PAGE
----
Statue of Athene

Ancient Rome, 2nd century

Athena, the goddess of wisdom and war, the favourite daughter of Zeus, was one of the most venerated deities in Ancient Greece. In the late 5th century BC sculptors began to produce statues of Athena in the style of Early or High Classical art, employing their own stylistic devices in different regions of Hellas. In the Peloponnesus, statues of the goddess were distinguished by the simplicity of forms, accentuation of horizontals and emphasis on the strength of the broad-shouldered well-developed physique. The spirit of the Peloponnesian school in the Severe Style period (the second quarter - mid-5th century BC) inspired the creation of the statue that served as an original of the Roman copy in the Hermitage collection known as Campana Athena (according to the place of its residence in the Marquis Campana collection in Rome). The goddess stands with her shoulders square and her right leg way out to the side. Her powerful body is very well proportioned. The predominance of horizontals in the arrangement of the drapery emphasizes the static character of the figure. This work was created in the time of Emperor Hadrian (117-138 AD) and is characterized by a frontal composition, simple contours, a frozen pose and monumental forms.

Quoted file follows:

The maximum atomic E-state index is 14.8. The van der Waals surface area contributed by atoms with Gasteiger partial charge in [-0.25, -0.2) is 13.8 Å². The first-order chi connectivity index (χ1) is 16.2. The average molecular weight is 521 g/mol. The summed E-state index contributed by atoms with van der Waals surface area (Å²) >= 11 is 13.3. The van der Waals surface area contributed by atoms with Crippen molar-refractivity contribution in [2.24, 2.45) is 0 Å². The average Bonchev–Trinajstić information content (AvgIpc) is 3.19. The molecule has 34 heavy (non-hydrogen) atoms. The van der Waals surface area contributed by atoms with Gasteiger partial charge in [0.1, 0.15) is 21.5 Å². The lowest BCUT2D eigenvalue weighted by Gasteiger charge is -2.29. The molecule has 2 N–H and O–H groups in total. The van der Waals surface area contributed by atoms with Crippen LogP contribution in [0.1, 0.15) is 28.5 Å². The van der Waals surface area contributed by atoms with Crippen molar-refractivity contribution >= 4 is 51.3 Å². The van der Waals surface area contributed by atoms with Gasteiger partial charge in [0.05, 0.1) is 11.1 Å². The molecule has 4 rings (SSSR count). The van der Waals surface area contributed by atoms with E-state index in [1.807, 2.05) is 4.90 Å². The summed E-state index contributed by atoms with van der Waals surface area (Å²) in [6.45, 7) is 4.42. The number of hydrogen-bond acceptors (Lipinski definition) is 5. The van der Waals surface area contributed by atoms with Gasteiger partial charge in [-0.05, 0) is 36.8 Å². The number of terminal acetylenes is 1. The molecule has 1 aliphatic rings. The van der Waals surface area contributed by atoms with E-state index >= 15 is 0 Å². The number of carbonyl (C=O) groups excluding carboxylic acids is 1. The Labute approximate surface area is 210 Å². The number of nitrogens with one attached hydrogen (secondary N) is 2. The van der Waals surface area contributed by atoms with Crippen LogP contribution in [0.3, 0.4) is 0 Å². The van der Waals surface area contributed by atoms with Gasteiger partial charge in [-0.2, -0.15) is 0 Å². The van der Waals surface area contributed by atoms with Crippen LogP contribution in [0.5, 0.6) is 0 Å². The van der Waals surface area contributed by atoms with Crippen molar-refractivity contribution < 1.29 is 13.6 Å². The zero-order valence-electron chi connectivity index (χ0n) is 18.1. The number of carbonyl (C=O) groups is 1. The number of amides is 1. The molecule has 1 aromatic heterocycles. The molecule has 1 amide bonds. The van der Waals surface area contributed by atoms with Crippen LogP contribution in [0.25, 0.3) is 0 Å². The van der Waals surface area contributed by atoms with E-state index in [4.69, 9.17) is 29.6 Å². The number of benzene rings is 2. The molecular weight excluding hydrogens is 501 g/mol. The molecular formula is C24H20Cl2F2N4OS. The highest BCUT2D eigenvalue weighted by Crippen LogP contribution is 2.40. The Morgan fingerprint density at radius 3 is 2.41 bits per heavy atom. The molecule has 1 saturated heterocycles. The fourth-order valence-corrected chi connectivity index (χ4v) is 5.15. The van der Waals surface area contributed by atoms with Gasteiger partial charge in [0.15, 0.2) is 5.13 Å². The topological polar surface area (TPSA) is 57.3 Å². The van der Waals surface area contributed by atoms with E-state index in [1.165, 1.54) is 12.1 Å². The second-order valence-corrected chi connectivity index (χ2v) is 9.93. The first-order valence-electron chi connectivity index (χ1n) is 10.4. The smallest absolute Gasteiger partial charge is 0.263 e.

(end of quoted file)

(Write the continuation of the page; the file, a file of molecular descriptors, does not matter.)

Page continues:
Statue of Athene





224,0 cm

Acquisition date:

Entered the Hermitage in 1861; originally in the Marquis Campana collection in Rome

Inventory Number:




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